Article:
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Many global property markets still recovering from three year real estate downturn, reports shows

Three years into the global housing market downturn prices were still falling last year in three quarters of the locations featured in Knight Frank’s Prime International Residential Index.
China is the clear top performer according to the index. In Shanghai prices rose by over 50% last year with Beijing close behind. ‘Local commentators are convinced that price growth at this rate is not necessarily a bubble in the making and pointing to some pretty compelling market fundamentals,’ said Liam Bailey, head of residential research.
Over the past 12 months there have been some remarkable performances, the report says. Hong Kong, which was the worst market in 2008, is now the third best, moving from 55 to three. Singapore and London have also performed well moving from 51 to five and from 53 to nine, respectively.
‘When prices fall, demand is quick to re-establish itself with buyers and investors looking to capitalise on the better value offered. At the same time supply becomes constrained as development schemes are put on hold during the initial stages of the market downturn,’ explained Bailey.
Outside the key growth markets prices have continued to fall. In last year’s report some 41% of the prime markets saw annual price falls but in 2009 it was 73%. The steepest price drops were in Dubai, down 45%, the Western Algarve at 30% and Dublin at 25%. While Barbados saw price falls of 20%, the steepest in the Caribbean, and even some locations in Asia saw falls although small compared with elsewhere, most significantly Kuala Lumpur with a 1.8% fall.
The vast majority of price falls took place in the first half, if not the first quarter of the year. In New York, for example, prices fell more than 12% in 2009, but actually rose by 2% in the final six months of the year. Markets recovered on the back of improved confidence and the return of global economic growth, the report points out.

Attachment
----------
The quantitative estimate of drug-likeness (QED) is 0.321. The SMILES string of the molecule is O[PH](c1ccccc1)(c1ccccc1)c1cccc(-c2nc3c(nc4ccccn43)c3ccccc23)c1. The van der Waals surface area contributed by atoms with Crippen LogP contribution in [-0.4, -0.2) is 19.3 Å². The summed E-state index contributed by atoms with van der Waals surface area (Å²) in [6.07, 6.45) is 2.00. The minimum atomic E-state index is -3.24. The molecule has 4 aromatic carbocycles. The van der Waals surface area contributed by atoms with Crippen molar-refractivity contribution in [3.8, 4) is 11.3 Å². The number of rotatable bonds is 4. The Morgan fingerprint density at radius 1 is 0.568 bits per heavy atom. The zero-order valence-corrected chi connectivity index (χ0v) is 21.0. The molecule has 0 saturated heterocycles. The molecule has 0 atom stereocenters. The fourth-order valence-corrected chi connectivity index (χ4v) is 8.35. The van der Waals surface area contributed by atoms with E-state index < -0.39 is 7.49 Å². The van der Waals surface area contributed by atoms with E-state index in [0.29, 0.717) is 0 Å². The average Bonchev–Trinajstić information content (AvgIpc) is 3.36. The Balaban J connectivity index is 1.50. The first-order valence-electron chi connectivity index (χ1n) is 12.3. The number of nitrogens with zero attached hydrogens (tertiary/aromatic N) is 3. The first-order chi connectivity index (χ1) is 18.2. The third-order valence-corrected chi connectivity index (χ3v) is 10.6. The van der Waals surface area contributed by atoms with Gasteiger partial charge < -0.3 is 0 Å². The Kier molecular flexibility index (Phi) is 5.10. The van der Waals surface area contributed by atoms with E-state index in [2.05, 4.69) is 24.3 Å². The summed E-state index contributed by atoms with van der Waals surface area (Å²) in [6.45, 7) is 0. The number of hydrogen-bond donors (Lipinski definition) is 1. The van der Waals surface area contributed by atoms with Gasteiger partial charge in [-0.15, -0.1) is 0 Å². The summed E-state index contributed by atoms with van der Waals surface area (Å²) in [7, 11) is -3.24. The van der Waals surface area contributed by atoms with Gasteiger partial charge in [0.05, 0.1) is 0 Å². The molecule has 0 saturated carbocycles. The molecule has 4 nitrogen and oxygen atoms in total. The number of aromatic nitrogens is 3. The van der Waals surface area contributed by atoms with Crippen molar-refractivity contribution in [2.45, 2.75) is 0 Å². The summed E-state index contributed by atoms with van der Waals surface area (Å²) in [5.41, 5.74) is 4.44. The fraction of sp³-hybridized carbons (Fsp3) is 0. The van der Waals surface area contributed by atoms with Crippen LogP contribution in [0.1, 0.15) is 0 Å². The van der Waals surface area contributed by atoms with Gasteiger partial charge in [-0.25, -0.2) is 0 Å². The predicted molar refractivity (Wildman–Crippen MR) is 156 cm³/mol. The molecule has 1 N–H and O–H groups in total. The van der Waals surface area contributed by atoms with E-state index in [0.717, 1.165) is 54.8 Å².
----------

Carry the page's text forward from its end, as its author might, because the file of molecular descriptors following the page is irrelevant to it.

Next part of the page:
Location was also a factor in where prices crashed most. Coastal and country second home locations saw prices fall by 14% and 11.9%, respectively. European ski resorts were slightly more resilient, falling by 12%. But prime city locations were much healthier, posting an average rise of 0.4% over the year.
There is a degree of concern around the speed and strength of the turnaround, it also says. ‘Rock bottom interest rates and the creation of money via government stimulus packages have led to an injection of liquidity into the world economy, which has found, inevitably, its way into asset markets, including property, gold and shares,’ he explained.
‘Low interest costs have protected potentially distressed owners and reduced the supply of property for sale. At the same time, low savings rates have encouraged the wealthy to move investments out of cash and into property in the search for acceptable yields. This has driven demand for property higher and, set against tight supply, has served to push values upwards in many locations,’ he added.
Looking ahead Bailey says the main issue for 2010 is how secure the renewed bounce in pricing is in the top performing markets. ‘Our view is that most prime markets are suffering from an undersupply of stock and this will help maintain prices in the short term. Looking further ahead, however, it is those locations that offer a genuine lifestyle attraction to the world’s wealthy, rather than just an investment opportunity, that will prove most sustainable,’ he said.